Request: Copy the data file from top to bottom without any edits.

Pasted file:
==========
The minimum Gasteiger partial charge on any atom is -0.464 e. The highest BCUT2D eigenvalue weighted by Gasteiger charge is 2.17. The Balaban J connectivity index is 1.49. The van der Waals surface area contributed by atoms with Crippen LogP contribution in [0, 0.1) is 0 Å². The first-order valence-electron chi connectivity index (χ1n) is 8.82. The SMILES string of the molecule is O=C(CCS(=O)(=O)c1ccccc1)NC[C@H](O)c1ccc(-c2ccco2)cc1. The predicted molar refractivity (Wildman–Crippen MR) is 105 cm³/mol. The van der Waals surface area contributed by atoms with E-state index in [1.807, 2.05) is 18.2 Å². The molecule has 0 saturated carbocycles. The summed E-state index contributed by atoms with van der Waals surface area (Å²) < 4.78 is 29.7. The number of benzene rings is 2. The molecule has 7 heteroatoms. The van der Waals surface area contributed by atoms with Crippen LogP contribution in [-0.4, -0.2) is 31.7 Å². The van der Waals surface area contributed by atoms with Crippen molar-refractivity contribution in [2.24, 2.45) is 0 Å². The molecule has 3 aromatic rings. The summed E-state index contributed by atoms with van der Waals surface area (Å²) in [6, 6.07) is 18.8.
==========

The minimum Gasteiger partial charge on any atom is -0.464 e. The highest BCUT2D eigenvalue weighted by Gasteiger charge is 2.17. The Balaban J connectivity index is 1.49. The van der Waals surface area contributed by atoms with Crippen LogP contribution in [0, 0.1) is 0 Å². The first-order valence-electron chi connectivity index (χ1n) is 8.82. The SMILES string of the molecule is O=C(CCS(=O)(=O)c1ccccc1)NC[C@H](O)c1ccc(-c2ccco2)cc1. The predicted molar refractivity (Wildman–Crippen MR) is 105 cm³/mol. The van der Waals surface area contributed by atoms with E-state index in [1.807, 2.05) is 18.2 Å². The molecule has 0 saturated carbocycles. The summed E-state index contributed by atoms with van der Waals surface area (Å²) < 4.78 is 29.7. The number of benzene rings is 2. The molecule has 7 heteroatoms. The van der Waals surface area contributed by atoms with Crippen LogP contribution in [-0.4, -0.2) is 31.7 Å². The van der Waals surface area contributed by atoms with Crippen molar-refractivity contribution in [2.24, 2.45) is 0 Å². The molecule has 3 aromatic rings. The summed E-state index contributed by atoms with van der Waals surface area (Å²) in [6, 6.07) is 18.8.